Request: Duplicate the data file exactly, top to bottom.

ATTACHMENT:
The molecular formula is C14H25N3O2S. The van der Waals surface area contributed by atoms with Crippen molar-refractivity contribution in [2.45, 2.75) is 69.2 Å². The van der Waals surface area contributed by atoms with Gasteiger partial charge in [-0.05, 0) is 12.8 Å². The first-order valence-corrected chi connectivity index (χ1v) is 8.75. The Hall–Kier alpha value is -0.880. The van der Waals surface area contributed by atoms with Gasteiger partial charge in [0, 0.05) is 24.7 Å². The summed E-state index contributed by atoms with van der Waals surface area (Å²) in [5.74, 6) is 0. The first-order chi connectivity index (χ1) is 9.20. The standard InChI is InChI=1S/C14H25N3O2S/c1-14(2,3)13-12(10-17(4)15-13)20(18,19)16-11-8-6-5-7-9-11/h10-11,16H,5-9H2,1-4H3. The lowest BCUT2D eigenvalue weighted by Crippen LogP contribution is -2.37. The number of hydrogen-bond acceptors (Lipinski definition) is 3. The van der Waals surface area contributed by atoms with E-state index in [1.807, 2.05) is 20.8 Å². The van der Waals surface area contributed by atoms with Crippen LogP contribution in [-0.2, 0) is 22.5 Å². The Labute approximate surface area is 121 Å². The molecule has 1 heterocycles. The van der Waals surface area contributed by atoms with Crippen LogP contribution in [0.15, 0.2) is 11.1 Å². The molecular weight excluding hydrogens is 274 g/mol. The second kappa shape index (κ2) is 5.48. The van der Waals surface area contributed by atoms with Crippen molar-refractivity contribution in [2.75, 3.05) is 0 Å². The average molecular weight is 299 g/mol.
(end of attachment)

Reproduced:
The molecular formula is C14H25N3O2S. The van der Waals surface area contributed by atoms with Crippen molar-refractivity contribution in [2.45, 2.75) is 69.2 Å². The van der Waals surface area contributed by atoms with Gasteiger partial charge in [-0.05, 0) is 12.8 Å². The first-order valence-corrected chi connectivity index (χ1v) is 8.75. The Hall–Kier alpha value is -0.880. The van der Waals surface area contributed by atoms with Gasteiger partial charge in [0, 0.05) is 24.7 Å². The summed E-state index contributed by atoms with van der Waals surface area (Å²) in [5.74, 6) is 0. The first-order chi connectivity index (χ1) is 9.20. The standard InChI is InChI=1S/C14H25N3O2S/c1-14(2,3)13-12(10-17(4)15-13)20(18,19)16-11-8-6-5-7-9-11/h10-11,16H,5-9H2,1-4H3. The lowest BCUT2D eigenvalue weighted by Crippen LogP contribution is -2.37. The number of hydrogen-bond acceptors (Lipinski definition) is 3. The van der Waals surface area contributed by atoms with E-state index in [1.807, 2.05) is 20.8 Å². The van der Waals surface area contributed by atoms with Crippen LogP contribution in [-0.2, 0) is 22.5 Å². The Labute approximate surface area is 121 Å². The molecule has 1 heterocycles. The van der Waals surface area contributed by atoms with Crippen LogP contribution in [0.15, 0.2) is 11.1 Å². The molecular weight excluding hydrogens is 274 g/mol. The second kappa shape index (κ2) is 5.48. The van der Waals surface area contributed by atoms with Crippen molar-refractivity contribution in [2.75, 3.05) is 0 Å². The average molecular weight is 299 g/mol.